In this extended interview from Employment Law This Week (February 5, 2019), James J. Oh, a Member of the Firm at Epstein Becker Green, discusses a cause of action under Illinois’s stringent biometric privacy law that does not require a plaintiff to show that he or she suffered actual harm. The Illinois Supreme Court has held that the only requirement is proof of a violation of the individual’s rights. The case in question involved a teenager who was fingerprinted when he bought a season pass to an amusement park. Mr. Oh comments:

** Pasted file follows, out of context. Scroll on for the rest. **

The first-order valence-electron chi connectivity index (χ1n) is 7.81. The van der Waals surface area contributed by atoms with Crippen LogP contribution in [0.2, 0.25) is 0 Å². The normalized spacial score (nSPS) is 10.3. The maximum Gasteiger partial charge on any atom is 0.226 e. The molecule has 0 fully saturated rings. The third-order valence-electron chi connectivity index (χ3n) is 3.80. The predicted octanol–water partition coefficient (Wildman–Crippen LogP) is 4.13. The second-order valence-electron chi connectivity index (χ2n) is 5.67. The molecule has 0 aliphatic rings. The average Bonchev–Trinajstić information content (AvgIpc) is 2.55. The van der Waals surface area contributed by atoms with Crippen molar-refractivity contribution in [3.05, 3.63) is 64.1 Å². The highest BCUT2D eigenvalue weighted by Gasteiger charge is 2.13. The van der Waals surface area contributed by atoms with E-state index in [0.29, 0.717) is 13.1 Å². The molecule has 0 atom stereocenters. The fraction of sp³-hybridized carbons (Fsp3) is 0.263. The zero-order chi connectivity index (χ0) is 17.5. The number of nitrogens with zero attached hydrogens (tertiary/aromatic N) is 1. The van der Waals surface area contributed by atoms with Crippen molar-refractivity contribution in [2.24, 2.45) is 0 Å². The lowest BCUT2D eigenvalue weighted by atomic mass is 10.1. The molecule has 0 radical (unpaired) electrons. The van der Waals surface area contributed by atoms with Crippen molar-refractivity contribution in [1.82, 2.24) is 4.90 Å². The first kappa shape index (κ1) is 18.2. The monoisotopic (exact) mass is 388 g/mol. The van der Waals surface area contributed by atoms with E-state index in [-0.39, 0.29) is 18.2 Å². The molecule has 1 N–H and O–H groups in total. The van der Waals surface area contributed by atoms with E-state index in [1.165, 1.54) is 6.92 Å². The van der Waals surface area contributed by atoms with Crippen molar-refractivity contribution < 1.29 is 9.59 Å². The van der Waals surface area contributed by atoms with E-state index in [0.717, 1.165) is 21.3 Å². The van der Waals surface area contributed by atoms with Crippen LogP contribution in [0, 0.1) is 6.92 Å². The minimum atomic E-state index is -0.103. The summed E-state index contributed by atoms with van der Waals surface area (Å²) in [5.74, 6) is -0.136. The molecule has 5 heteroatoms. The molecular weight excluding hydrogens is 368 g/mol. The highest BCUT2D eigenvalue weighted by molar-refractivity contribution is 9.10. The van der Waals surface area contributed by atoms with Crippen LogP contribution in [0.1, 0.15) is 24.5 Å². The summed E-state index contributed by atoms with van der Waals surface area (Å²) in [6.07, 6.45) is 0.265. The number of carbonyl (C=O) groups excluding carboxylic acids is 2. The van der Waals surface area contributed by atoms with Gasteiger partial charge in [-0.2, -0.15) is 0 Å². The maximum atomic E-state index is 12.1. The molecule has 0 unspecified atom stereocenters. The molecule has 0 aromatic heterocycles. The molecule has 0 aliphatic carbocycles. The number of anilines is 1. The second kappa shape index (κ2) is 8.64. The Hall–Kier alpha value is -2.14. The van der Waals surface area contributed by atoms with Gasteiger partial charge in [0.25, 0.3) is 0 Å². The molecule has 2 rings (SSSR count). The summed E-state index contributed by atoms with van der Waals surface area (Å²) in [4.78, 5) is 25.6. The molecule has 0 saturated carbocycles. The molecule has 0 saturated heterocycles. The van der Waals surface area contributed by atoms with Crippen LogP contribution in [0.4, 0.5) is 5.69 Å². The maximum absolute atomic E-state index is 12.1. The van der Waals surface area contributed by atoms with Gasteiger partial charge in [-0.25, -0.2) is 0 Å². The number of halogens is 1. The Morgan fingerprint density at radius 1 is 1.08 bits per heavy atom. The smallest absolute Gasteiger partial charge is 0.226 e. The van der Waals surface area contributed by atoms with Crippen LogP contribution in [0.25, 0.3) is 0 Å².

“The Illinois Supreme Court’s recent decision in this case against Six Flags is notable because it’s the first decision from a state supreme court that holds that you can sue under a biometric privacy act without proving actual damages. In Illinois, there’s a private right of action, and the plaintiffs’ bar have picked up on that. They have been filing these lawsuits. But they have been somewhat in a holding pattern, waiting to see what would happen in this case, where the supreme court was asked to decide, ‘Can you actually pursue a lawsuit without having proven actual injury?’ And now that the Illinois Supreme Court has said ‘yes,’ that it’s a very notable decision. It’s creating a lot of attention because it is going to continue the onslaught of these types of cases in Illinois.”
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